The Civic is pleased to present the first of four films by Indigenous filmmakers that we have scheduled throughout the month of October, following the first National Day of Truth and Reconciliation on Sept. 30.
The Road Forward, a musical documentary by Marie Clements, connects a pivotal moment in Canada’s civil rights history — the beginnings of Indian Nationalism in the 1930s — with the powerful momentum of First Nations activism today.
The Road Forward’s stunningly shot musical sequences, performed by an ensemble of some of Canada’s finest vocalists and musicians, seamlessly connect past and present with soaring vocals, blues, rock, and traditional beats. Don’t miss this screening on Friday, Oct. 8 at 4 p.m., or the other films in this series: Nîpawistamâsowin: We Will Stand Up and Incident at Restigouche in a double bill on Oct. 15 and Kayak to Klemtu on Oct. 22. We are grateful to Rona for their generous sponsorship of this series. Admission by donation.
Beginning Friday evening, the last James Bond film starring Daniel Craig was one of the first major films to be repeatedly pushed back due to the global pandemic, but unlike many of the other tentpole films of that time, it didn’t move to a streaming or premium video-on-demand. Producers understood the wait for a theatrical release was worth it, that the theatrical experience is worth it.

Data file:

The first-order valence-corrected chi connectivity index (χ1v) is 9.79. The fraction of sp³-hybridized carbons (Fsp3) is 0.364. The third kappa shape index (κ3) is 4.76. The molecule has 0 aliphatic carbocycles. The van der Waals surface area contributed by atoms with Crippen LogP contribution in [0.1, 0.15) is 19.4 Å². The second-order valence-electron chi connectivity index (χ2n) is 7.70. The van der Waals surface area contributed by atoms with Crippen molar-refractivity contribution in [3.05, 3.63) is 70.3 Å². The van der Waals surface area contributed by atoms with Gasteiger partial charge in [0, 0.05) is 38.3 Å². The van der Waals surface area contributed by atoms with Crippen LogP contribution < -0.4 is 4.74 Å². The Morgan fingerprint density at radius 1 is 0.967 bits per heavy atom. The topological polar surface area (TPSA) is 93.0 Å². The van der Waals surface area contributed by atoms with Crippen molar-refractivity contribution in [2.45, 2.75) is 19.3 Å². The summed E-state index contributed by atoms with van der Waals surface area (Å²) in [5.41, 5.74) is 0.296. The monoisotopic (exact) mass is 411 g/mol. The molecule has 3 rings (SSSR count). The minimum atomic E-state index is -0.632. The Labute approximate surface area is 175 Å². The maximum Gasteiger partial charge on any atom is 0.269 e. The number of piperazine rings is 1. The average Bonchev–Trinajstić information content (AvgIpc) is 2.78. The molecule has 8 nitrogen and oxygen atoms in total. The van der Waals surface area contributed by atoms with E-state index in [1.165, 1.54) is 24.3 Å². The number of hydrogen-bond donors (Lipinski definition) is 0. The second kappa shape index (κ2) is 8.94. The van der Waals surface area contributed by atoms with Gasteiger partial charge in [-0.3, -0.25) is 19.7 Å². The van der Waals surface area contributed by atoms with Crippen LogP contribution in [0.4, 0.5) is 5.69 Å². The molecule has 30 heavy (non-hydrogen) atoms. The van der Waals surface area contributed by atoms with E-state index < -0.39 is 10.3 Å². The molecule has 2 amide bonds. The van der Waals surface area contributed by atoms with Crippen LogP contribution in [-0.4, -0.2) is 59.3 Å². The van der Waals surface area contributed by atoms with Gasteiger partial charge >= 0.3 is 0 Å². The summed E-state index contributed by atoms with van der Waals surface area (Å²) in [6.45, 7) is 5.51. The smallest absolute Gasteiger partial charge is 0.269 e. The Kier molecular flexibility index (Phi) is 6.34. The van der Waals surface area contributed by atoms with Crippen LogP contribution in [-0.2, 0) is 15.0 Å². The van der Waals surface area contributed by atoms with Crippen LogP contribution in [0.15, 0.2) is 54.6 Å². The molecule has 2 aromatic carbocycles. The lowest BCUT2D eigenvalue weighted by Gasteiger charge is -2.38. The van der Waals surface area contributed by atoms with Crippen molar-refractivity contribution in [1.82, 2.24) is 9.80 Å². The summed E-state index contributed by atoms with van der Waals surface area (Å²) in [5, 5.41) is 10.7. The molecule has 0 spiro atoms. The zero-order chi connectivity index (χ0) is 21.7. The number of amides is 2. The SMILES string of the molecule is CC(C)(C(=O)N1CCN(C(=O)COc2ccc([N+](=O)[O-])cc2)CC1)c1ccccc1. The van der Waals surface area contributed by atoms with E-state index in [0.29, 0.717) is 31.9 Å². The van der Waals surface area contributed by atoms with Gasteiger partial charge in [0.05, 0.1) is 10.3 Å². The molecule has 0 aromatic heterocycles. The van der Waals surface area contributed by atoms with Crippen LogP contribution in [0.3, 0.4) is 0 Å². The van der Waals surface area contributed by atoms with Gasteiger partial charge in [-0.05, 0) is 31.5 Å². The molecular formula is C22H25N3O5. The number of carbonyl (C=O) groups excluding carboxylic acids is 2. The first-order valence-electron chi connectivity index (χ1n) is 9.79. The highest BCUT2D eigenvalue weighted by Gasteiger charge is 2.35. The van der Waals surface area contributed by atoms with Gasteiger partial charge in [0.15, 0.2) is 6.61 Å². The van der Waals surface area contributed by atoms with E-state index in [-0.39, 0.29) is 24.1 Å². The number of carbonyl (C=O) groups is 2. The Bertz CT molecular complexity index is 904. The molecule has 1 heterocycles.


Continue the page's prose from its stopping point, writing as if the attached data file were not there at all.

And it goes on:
Well, the long wait from April 2020 is over and I’m happy to say that No Time to Die opens tomorrow on your local cinema’s big screen. Again, I would like to extend our apologies for pushing the date forward requiring full vaccination, but the increase to 50 per cent capacity means that we will be able to fulfill the demand for this exciting film while ensuring the greatest safety for Civic Theatre patrons.
There is nothing like experiencing the joys, heartache and high stakes intensity of a story from the edge of your seat communally with your community, be they friends, family or strangers, but all humans, sharing in the human condition. I was just recently on a hike to Monica Meadows with my son and neighbourhood friends. The sky was beautiful and sunny, and I was struck by the larch, which was a glow in the brightest gold all around us.
But what struck me just as much, was how even at an almost three-hour drive away and about 1,700 metres further up, how many people I knew or recognized from the Nelson streets in that meadow, All along the winding path where it opened up, clumps of people were catching up. It could have been a scene off Baker Street pre-pandemic. We certainly live in a magical place where we can experience the majestic mountains together at one moment and then meet up again to travel the world with Bond in our community-saved theatre the next.
Perhaps in a couple week’s time, following a creek-side walk along damp forest trails, I will run into you picking up some spice at the Kootenay Tamil Kitchen Masala Shop before striking out to the arid desert Dune(s) of Arrakis. Perhaps we will ride a great sandworm together on Oct. 22.
Jason Asbell is programming director and Muad’Dib acolyte for The Civic Theatre